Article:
I’m A Hoot Knit Owl Hat | Yarnspirations
Whooo’s the most adorable baby? Well, the one wearing this cute knit owl hat, of course!
(You’ll be happy to note I only put one owl pun in this post.)
Seriously, I love the playful cuteness of animal hats for babies. Especially when they’re so well designed. The Yarnspirations designers have outdone themselves this time. The Knit Owl Hat pattern blends a simple flat panel hat with multiple embellishment techniques. The combination of all those little touches gives this hat its appeal.
This pattern includes a variety of techniques to build your skills: colorwork, chart reading, duplicate stitch, chain stitch embroidery, and tassel making. But don’t worry! Although rated as intermediate skill level my tutorial walks you through each step to bring your skills to the next level. A small baby hat gives you the opportunity to learn each technique on a small scale making this project the ideal learning tool.
As always, Bernat Softee Baby Chunky is wonderful to work with and is the perfect yarn for this project. The softness and stitch definition allow the colorwork to shine while the chunky weight allows you to finish this hat in no time. Like all the Bernat baby yarns this one is safety certified and approved according to the OEKO-TEX Standard 100 certification. This means it has been tested for over 300 harmful substances and is safe for your baby!
I’m A Hoot Knit Owl Hat
Main Color (MC) – 1 ball Bernat Softee Baby Chunky in Cozy Gray
Contrast A – 1 ball Bernat Softee Baby Chunky in Fluffy Cloud White
Needles & Supplies
Size U.S. 10½ (6.5 mm) knitting needles or size needed to obtain gauge
2 yds. each of yellow and black worsted weight yarn
blunt tapestry needle (for duplicate stitch and weaving in ends)
To fit baby head sizes 6-12 (18-24) months.
13 sts and 17 rows = 4″ [10 cm] in stocking st.
Skills Demonstrated in Tutorial
K- Knit stitch
Reading a knitting chart
Colorwork using butterfly bobbins
Cast off (Bind-off)
Weave in tails
If you need a slow motion video on the main stitches or techniques, please check out my slower tutorials on GoodKnit Kisses YouTube playlist.
[thcol]NOTES FOR LOOM KNITTERS[/thcol]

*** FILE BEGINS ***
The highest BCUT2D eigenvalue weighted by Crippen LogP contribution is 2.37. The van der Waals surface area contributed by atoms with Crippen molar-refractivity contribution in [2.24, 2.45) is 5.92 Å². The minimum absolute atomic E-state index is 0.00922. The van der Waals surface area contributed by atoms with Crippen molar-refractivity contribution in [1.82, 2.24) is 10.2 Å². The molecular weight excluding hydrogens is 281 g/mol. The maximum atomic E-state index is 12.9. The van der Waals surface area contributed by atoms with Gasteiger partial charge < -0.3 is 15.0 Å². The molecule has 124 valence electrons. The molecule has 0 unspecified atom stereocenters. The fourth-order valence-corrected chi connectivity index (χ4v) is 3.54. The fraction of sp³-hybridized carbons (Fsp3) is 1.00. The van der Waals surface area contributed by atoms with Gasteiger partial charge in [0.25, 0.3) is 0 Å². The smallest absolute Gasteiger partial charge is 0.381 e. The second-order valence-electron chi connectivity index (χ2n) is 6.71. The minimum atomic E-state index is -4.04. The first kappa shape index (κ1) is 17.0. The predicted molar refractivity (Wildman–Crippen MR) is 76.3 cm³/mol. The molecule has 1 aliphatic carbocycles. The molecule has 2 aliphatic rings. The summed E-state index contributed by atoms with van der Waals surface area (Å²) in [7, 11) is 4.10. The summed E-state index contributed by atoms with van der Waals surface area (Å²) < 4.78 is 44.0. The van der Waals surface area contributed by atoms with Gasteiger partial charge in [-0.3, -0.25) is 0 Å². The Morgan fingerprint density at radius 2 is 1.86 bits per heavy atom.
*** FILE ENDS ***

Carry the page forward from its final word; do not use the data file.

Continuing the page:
[tcol]Yes! We have another great pattern that can easily be converted to the loom. I recommend a regular (5/8″) gauge to large (11/16″) gauge loom with a minimum of 27-29 pegs. The purple Knifty Knitter 48-peg hat loom and the 31-peg large gauge hat loom will work. You will want to make a test swatch to check your gauge![/tcol]
[tcol]Complete notes for loom knitters are included in the video description. Click this video link to read the whole description![/tcol]
Let’s get started…
The Knitting Techniques
First, we’ll start with the longtail cast on and then we’ll knit the hat brim in a K1, P1 ribbing. The ribbing gives the brim some extra stretch for a great fit.
We will knit the main portion of the hat in stockinette stitch. It’s just a few rows of knitting before we reach the first new technique: stranded colorwork. We’ll be working with a butterfly bobbin to allow us to switch colors easily without having two full skeins of yarn to move. I’ll teach you how to twist the yarn together when you are changing colors so you won’t have any gaps where the colors meet. You can see the butterfly bobbin of white yarn below.
This also marks the beginning of our chart! If you’ve never used a chart before you are in for a treat. It lets you visualize where you are in your pattern in a wonderfully simple way. I’ll walk you through each step of how to follow a chart while you knit. Trust me it is easier than you think!
After finishing the colorwork on the chart we’ll knit the remainder of the hat in basic stockinette and ribbing. Way to go! You’ve knit the whole hat.
The Finishing Techniques
Now for the REALLY fun part! Get ready for some eye-catching embellishment techniques. Let’s get started with the duplicate stitch. If you’re looking for a simple alternative to stranded colorwork for a small section of your knitting you’ve found it. Using a needle you will stitch in yellow on top of some of your existing stitches to make the beak.
Next we’ll use the chain stitch embroidery technique to add the eye detailing. Use this technique for adding details on top of your knitting. Once you master this you’ll be able to add facial features to stuffed toys, swirls, flowers, leaves or any shape you can imagine to your knit items.
Lastly, we’ll seam up the sides and make tassels for the corners. These tassels are what give the hat its telltale owl ears. So cute!
You’ve done it! I hope you’ve enjoyed knitting the I’m A Hoot Knit Owl Hat with me.
If you enjoyed making this hat check out the other patterns in the Baby Shower Lookbook from Yarnspirations!